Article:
Winter 2016 quarter

Taught by

veterinary medicine

Why do humans keep pets and at the same time raise animals for food? What are the psychological and moral complexities that characterize our relationships with animals? What is the impact of human-animal interactions on the health and well-being of people and animals? How do we assess the relative welfare of animals under a variety of circumstances? This program is an interdisciplinary study of human (anthro) and animal (zoo) interaction. This topic of inquiry will be used to study general biology, evolutionary biology, zoology, anthropology, and philosophy. Through field trips, guest speakers, reading, writing, and discussion, students will become familiar with the multiple and often paradoxical ways we relate to companion animals, animals for sport, zoo animals, wildlife, research animals, and food animals. We will use our collective experiences, along with science-based and value-based approaches, to critically examine the ever-changing role of animals in society.

We will begin the quarter by focusing on the process of animal domestication in different cultures from an evolutionary and historical perspective. Through the formal study of animal ethics, students will also become familiar with different philosophical positions on the use of animals. Physiology and neuroscience will be used to investigate the physical and mental lives of animals, while simultaneously exploring domestic animal behavior. Students will explore the biological basis and psychological aspects of the human-animal bond. They will then study the science of animal welfare and complete a final project in which they will apply their scientific and ethical knowledge to a controversial and contemporary animal welfare question. Students will finish the quarter with a multiple-day trip to University of British Columbia, where they will visit with faculty and students doing active research in animal welfare science.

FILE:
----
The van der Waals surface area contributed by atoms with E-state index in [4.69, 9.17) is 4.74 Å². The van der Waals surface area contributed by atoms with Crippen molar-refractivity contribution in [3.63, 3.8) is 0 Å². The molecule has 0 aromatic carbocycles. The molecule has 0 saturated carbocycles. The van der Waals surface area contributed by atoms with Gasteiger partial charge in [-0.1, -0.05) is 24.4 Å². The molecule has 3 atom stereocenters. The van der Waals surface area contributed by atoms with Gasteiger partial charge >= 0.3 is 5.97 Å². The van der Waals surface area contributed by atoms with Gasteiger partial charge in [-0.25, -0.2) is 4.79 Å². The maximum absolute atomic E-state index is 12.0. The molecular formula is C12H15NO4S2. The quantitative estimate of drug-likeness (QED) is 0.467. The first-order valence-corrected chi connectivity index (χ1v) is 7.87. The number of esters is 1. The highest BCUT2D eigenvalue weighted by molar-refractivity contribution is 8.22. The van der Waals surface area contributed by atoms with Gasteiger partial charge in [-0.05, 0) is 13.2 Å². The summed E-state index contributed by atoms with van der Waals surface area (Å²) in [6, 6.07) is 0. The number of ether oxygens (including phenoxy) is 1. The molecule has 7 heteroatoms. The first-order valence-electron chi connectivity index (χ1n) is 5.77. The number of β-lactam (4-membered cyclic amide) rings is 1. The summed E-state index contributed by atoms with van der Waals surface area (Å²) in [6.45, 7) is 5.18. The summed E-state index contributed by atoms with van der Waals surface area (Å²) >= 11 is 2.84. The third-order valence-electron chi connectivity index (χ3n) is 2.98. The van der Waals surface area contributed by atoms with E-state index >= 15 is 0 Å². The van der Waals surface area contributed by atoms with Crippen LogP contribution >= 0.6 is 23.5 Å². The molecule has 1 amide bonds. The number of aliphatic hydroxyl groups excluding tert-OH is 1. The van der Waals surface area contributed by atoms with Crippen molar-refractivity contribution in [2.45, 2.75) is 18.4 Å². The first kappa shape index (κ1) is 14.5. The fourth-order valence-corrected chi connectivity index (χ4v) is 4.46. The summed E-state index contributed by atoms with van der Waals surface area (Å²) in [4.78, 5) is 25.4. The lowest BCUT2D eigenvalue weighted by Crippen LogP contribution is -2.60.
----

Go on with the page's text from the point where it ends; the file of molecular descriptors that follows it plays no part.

Students will be expected to read primary literature in such diverse fields as animal science, ethology, neurobiology, sociobiology, anthropology, and philosophy. Student success in this program will depend on commitment to in-depth understanding of complex topics and an ability to combine empirical knowledge and philosophical reflection.

Program Details

Fields of Study

Preparatory for studies or careers in

biology, neuroscience, anthropology, animal welfare, and veterinary medicine.

Academic Website

Location and Schedule

Campus location



Offered during: Day

Advertised schedule: First winter class meeting : Tuesday, January 5 at 8:30am (Lib 1412).


Buy books for this program through Greener Bookstore.

Online Learning

No Required Online Learning: No access to web tools required. Any web tools provided are optional for students.

Required Fees

$150 for an overnight field trip to an animal welfare research center.

Upper Division Science Credit

A limited amount of upper division science credit will be awarded to students based on exam scores and ability to read and interpret primary scientific literature.


Date Revision
January 26th, 2016 Fee has increased (from $100 to $150).
December 18th, 2015 First winter class meeting corrected.
December 4th, 2015 This program will accept enrollment without faculty signature.

Registration Information

Credits: 16 (Winter)

Class standing: Freshmen–Senior; 25% of the seats are reserved for freshmen

Maximum enrollment: 24



Students need to contact the instructor by email and provide a short paragraph detailing their relevant academic preparedness in program topics.

Course Reference Numbers

Fr (16 credits): 20103
So - Sr (16 credits): 20104

Go to to register for this program.

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